Isn’t it funny how life ebbs and flows, typically ebbing when you really need it to flow, but flowing when you think you would be able to gracefully handle the ebbing? Which, if we want to be honest with ourselves, do we ever really gracefully handle the ebbing? I’m sure we can all think of that one person (most likely female) who seems to handle every.damn.thing with the most astounding amount of grace (and perfectly manicured nails)?
Brace Yourselves: I, my treasured readers, am not that woman.
I stress out, which means my eating habits turn to crap (Hi. I’m Nicole and I’m an emotional eater) and I cry (alone). Oh, and I don’t exercise, despite the elliptical in our bedroom which I had grand plans of using to cut the slob from my physical appearance. I’ll start next Monday.
The ebbing started on April Fool’s Day of all days. I received a 30 day notice of termination of employment. While not the perfect job, I had been there for 2.5 years so I felt like I had a grasp on the systems and processes and had a good level of seniority which allowed me many perks I still miss. I was also paid well enough to support our house of sometimes 5 (the kids are only with us 40% of the time) and that was being taken away from me. I may have cried a few times, and I definitely lived up to my emotional eater status. (Chocolate cake with chocolate frosting, anyone? Where are the sprinkles?!)
I can’t tell you how many phone screens and interviews I sat through during those 30 days. At the end of my time with my beloved company and work friends, I had 2 jobs I was waiting to hear back from concerning a full time offer. I was going to be fiiiiiiine. I had farewell lunches and walked away with a smile, ready to tackle a new challenge with a positive outlook.
I heard back a week later, on the same day, literally 2 hours apart, that I was rejected from both jobs. I completely broke down. My sweet boyfriend (bf) hugged me and told me there would be other jobs out there and I was bound to get one. Unfortunately, my concerns were financial and I was having day-mares of living under a bridge (or moving in with my in-laws. Whatever. I’m not dramatic.)
About a week later I had 2 more onsite interviews lined up on the same day downtown. I had a laissez-faire attitude going into the first interview at 7:30am. I just didn’t care. I felt hopeless. I then met up with my little brother for a late breakfast on the North Side before meeting up with a former co-worker before heading to my second interview. I went home feeling neutral about both options. However, 3 days later, I received a verbal offer from the 7:30am interview! It was a temporary position, but whatever. It gave me time to find another job if needed, and if anything, was an amazing resume booster. I also got 3 more weeks off before I started. All I did was stay home, but let me tell you – it was the best break I could have asked for. My world was finally flowing again.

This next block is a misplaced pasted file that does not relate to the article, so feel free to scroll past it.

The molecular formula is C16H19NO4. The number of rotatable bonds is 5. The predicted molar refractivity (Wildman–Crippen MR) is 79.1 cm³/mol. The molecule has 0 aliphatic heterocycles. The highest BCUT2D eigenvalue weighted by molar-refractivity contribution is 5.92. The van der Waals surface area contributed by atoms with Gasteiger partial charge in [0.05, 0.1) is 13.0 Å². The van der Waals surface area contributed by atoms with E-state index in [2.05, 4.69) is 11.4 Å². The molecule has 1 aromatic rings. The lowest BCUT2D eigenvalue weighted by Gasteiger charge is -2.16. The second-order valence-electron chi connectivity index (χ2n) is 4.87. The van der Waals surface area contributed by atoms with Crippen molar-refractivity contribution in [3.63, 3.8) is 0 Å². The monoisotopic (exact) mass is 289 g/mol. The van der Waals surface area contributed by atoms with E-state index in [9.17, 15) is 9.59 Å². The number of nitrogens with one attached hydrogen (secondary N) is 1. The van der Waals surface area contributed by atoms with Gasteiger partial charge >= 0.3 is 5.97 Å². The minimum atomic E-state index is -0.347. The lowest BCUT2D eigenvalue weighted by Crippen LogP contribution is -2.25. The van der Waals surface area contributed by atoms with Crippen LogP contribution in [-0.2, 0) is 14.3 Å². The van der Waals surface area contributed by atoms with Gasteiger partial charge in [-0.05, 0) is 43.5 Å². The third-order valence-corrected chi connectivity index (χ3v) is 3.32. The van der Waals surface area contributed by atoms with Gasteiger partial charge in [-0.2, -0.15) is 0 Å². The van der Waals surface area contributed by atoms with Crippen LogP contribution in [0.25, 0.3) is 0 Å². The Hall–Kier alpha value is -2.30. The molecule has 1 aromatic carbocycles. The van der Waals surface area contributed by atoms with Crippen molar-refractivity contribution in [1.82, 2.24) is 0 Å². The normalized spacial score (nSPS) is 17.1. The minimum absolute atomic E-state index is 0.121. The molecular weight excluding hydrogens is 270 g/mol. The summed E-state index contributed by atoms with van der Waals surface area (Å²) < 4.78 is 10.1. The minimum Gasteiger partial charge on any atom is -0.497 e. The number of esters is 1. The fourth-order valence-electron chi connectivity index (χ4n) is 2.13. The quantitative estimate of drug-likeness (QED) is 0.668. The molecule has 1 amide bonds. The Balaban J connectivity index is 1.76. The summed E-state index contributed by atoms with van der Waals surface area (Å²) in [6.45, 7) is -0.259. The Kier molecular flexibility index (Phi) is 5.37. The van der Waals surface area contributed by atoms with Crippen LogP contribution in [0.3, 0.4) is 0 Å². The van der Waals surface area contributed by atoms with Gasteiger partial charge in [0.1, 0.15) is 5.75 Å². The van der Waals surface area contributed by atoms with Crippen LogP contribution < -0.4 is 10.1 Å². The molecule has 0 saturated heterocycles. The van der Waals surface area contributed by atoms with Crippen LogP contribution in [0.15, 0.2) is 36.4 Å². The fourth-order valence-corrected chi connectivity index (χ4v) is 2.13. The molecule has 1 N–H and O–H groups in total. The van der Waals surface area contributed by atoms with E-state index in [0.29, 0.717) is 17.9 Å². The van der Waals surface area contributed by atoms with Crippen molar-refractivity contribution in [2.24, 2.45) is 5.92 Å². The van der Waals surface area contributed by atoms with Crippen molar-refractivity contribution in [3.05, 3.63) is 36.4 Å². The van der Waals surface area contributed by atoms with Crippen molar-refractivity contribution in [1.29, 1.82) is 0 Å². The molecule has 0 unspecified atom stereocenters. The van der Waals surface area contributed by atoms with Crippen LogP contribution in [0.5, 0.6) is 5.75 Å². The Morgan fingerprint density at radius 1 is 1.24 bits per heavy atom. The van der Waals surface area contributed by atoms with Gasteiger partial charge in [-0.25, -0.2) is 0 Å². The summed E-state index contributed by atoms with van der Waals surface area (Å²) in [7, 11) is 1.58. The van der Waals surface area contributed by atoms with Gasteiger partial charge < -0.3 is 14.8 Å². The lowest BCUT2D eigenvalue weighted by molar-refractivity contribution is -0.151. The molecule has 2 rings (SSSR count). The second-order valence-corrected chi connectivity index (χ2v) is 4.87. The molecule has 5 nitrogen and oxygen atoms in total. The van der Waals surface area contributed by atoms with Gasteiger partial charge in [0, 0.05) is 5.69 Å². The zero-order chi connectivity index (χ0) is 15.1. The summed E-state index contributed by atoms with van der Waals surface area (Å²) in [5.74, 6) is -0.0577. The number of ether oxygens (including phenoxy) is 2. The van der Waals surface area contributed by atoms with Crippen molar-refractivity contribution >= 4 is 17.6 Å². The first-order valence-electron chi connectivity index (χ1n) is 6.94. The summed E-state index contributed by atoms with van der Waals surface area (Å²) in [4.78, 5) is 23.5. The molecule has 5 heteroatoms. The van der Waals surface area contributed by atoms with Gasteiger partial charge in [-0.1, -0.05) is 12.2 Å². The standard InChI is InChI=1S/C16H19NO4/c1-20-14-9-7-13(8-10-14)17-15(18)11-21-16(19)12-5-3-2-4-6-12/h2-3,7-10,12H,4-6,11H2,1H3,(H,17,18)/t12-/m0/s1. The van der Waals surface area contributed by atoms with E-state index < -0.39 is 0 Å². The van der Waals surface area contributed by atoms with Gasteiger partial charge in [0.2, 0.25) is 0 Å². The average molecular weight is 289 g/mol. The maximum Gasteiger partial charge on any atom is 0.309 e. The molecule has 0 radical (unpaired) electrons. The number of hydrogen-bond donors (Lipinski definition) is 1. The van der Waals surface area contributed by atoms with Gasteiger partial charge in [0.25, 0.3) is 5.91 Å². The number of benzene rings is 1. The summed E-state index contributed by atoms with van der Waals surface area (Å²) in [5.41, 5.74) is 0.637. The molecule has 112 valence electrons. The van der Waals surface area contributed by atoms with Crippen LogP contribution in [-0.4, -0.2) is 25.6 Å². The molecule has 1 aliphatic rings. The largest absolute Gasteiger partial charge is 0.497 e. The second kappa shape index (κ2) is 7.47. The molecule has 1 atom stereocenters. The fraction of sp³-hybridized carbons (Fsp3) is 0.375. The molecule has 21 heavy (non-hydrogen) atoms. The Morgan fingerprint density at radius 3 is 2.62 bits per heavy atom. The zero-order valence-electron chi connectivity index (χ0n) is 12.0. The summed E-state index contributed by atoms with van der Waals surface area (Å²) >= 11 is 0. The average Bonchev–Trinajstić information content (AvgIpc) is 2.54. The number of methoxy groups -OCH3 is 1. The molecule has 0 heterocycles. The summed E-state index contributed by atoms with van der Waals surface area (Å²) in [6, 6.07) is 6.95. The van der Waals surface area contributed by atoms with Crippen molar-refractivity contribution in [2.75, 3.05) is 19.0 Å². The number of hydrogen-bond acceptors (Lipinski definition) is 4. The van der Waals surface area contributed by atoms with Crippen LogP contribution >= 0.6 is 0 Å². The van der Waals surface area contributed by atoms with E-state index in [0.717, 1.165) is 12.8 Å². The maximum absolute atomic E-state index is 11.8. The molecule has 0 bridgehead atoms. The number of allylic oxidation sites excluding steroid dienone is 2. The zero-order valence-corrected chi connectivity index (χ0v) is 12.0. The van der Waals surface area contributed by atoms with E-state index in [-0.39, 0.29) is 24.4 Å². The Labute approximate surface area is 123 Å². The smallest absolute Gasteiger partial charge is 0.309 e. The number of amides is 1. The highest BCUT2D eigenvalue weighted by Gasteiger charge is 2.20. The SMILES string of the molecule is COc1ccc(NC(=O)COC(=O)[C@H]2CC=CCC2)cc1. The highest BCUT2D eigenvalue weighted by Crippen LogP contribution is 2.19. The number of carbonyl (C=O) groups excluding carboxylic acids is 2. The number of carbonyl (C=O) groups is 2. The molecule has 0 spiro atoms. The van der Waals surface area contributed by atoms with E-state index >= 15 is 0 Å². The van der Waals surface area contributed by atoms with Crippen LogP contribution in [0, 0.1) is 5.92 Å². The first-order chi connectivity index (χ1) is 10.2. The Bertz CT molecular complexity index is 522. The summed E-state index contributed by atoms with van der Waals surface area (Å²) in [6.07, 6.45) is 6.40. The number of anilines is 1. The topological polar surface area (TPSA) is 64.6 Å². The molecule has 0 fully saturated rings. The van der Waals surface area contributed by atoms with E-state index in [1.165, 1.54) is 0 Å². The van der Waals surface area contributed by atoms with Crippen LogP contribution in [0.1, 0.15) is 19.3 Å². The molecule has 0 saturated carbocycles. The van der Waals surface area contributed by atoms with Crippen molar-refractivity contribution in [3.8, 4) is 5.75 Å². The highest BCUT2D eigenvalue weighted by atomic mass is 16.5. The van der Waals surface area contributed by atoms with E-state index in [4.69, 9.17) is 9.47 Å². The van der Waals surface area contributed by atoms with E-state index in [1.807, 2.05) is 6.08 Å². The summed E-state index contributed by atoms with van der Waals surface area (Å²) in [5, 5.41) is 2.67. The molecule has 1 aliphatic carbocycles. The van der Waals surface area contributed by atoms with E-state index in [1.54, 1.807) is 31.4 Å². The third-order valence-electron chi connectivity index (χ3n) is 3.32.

I went to work the day after Memorial Day (in which bf broke his foot but that’s a whole other blog entry…) bright-eyed and bushy tailed and excited to join such a world renowned company and best in class campus recruiting program. This excitement was short lived as I quickly realized this was not a fun-loving company like I was used to – this was a heads down, nose to the grindstone, get your work done and then go home and work some more kind of place. I came from the tech world – lots of cutting edge ways to stay in touch with your co-workers while also having fun (we had a game room complete with PS3, foosball, and board games) so this new world where people looked visibly uncomfortable making idle chit chat was slightly stunning, but I could adapt. And adapt I did. The only time I worked less than 50 hours was when I dared take time off of work. I was getting in early, leaving late, and continuing to work at home. And the travel schedule was exhausting. I was used to travel – this was not anything new to me – but this was rough. As I only had 3 months left on my contract, I started looking for new opportunities. I didn’t realize until I started job hunting how seriously my life was not flowing. Work wasn’t staying at work, where I liked to keep it as much as possible. When I received an offer with a start date 1 month prior to what was supposed to be my end date, I jumped on it. I gave my employer 3 weeks notice and made sure I fully transitioned everything.
I have never hated a job as much I hated that one. And I used to work at Toys R Us. During the holidays. Yeah – let that one sink in – I would rather work Toys R Us during the holidays than a well-paying prestigious career.
I left that job 2 weeks ago. The whole week leading up to my last day, I was filled with dread. Dread that I wouldn’t finish everything by the end of Friday, dread that it wouldn’t be a smooth transition, dread that I was going to deal with animosity from my boss (who had told me ever-so-delicately that I was leaving her “up shit creek.” Sorry hunny, this is business). I didn’t leave the office until 5pm that Friday, but at 4:45pm when I was turning in my computer, I noticed a couple other people also turning in their things, signifying their last day as well. I also noticed we all had the same slight grin on our faces, the same load lifted from our shoulders.
Commence the flow.